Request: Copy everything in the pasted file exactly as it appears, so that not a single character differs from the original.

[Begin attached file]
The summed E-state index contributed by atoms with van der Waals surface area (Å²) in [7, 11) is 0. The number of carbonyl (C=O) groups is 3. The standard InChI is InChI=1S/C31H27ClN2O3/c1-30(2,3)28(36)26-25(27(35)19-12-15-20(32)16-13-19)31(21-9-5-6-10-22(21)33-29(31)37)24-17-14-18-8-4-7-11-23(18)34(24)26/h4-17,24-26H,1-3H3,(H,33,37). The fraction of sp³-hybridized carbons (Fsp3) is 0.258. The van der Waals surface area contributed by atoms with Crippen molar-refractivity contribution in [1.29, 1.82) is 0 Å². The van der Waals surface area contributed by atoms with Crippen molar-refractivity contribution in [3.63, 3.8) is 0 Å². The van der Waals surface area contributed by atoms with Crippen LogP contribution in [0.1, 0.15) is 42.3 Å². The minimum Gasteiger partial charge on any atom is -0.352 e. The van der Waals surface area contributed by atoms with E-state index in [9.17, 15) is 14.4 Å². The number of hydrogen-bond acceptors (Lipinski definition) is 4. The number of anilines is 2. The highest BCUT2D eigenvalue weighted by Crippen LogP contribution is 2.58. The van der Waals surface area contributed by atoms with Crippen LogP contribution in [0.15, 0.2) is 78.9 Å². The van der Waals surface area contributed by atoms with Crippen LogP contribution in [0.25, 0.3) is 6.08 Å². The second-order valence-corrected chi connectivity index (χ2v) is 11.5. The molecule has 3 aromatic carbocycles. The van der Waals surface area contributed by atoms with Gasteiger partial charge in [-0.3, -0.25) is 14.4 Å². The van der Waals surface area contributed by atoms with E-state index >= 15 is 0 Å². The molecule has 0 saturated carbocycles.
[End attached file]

The summed E-state index contributed by atoms with van der Waals surface area (Å²) in [7, 11) is 0. The number of carbonyl (C=O) groups is 3. The standard InChI is InChI=1S/C31H27ClN2O3/c1-30(2,3)28(36)26-25(27(35)19-12-15-20(32)16-13-19)31(21-9-5-6-10-22(21)33-29(31)37)24-17-14-18-8-4-7-11-23(18)34(24)26/h4-17,24-26H,1-3H3,(H,33,37). The fraction of sp³-hybridized carbons (Fsp3) is 0.258. The van der Waals surface area contributed by atoms with Crippen molar-refractivity contribution in [1.29, 1.82) is 0 Å². The van der Waals surface area contributed by atoms with Crippen molar-refractivity contribution in [3.63, 3.8) is 0 Å². The van der Waals surface area contributed by atoms with Crippen LogP contribution in [0.1, 0.15) is 42.3 Å². The minimum Gasteiger partial charge on any atom is -0.352 e. The van der Waals surface area contributed by atoms with E-state index in [9.17, 15) is 14.4 Å². The number of hydrogen-bond acceptors (Lipinski definition) is 4. The number of anilines is 2. The highest BCUT2D eigenvalue weighted by Crippen LogP contribution is 2.58. The van der Waals surface area contributed by atoms with Crippen LogP contribution in [0.15, 0.2) is 78.9 Å². The van der Waals surface area contributed by atoms with Crippen LogP contribution in [0.25, 0.3) is 6.08 Å². The second-order valence-corrected chi connectivity index (χ2v) is 11.5. The molecule has 3 aromatic carbocycles. The van der Waals surface area contributed by atoms with Gasteiger partial charge in [-0.3, -0.25) is 14.4 Å². The van der Waals surface area contributed by atoms with E-state index >= 15 is 0 Å². The molecule has 0 saturated carbocycles.